Germany’s largest state is declaring a financial emergency thanks to skyrocketing energy prices, in an effort to get access to much-needed debt.
North Rhine-Westphalia (NRW), where 20 of Germany’s 50 largest companies are located, proclaimed an “extraordinary emergency situation” earlier this week, in order to receive additional loans from the government, circumventing a law restricting how much debt a state is allowed to take on. The state requested another $5.2 billion in funding to help ease woes stemming from the energy crisis, and is in the midst of redoing its 2023 budget to redirect $3.6 billion in unused Covid-19 relief loans towards energy relief measures.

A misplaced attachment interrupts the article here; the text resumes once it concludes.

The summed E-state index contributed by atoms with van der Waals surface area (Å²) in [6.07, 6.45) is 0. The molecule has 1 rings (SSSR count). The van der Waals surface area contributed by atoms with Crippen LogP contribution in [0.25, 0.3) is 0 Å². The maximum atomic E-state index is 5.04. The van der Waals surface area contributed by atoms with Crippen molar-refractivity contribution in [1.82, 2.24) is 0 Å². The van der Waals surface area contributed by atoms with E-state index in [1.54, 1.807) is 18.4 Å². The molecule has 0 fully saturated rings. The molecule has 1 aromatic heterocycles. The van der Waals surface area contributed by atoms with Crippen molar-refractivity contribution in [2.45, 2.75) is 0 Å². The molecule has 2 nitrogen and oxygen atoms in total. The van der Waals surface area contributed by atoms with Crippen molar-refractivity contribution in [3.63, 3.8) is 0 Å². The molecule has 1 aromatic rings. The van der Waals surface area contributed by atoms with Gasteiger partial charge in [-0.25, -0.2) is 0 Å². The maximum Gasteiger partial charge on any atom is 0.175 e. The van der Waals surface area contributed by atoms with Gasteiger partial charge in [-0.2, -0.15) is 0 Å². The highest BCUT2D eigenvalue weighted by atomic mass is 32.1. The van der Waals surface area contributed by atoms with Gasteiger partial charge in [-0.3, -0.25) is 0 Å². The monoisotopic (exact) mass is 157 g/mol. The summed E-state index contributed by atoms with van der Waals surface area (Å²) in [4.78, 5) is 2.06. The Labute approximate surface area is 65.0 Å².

NRW is home to over 700,000 companies of various sizes, but saw its GDP levels fall 2.8% in the third quarter thanks to skyrocketing electricity and fuel prices. For the time being, only the Bremen and Saxony-Anhalt states have declared states of emergencies warranting a restructuring in their 2023 budgets.
Germany has thus far refrained from declaring a state of emergency, but left the door open to such a scenario should its gas storage facilities dip below 40% capacity come February 1. The country is currently sitting at a level two alert, but could go into a level three emergency, warned head of German Federal Network Agency Klaus Müller, prompting gas rationing among households, businesses, and industries.
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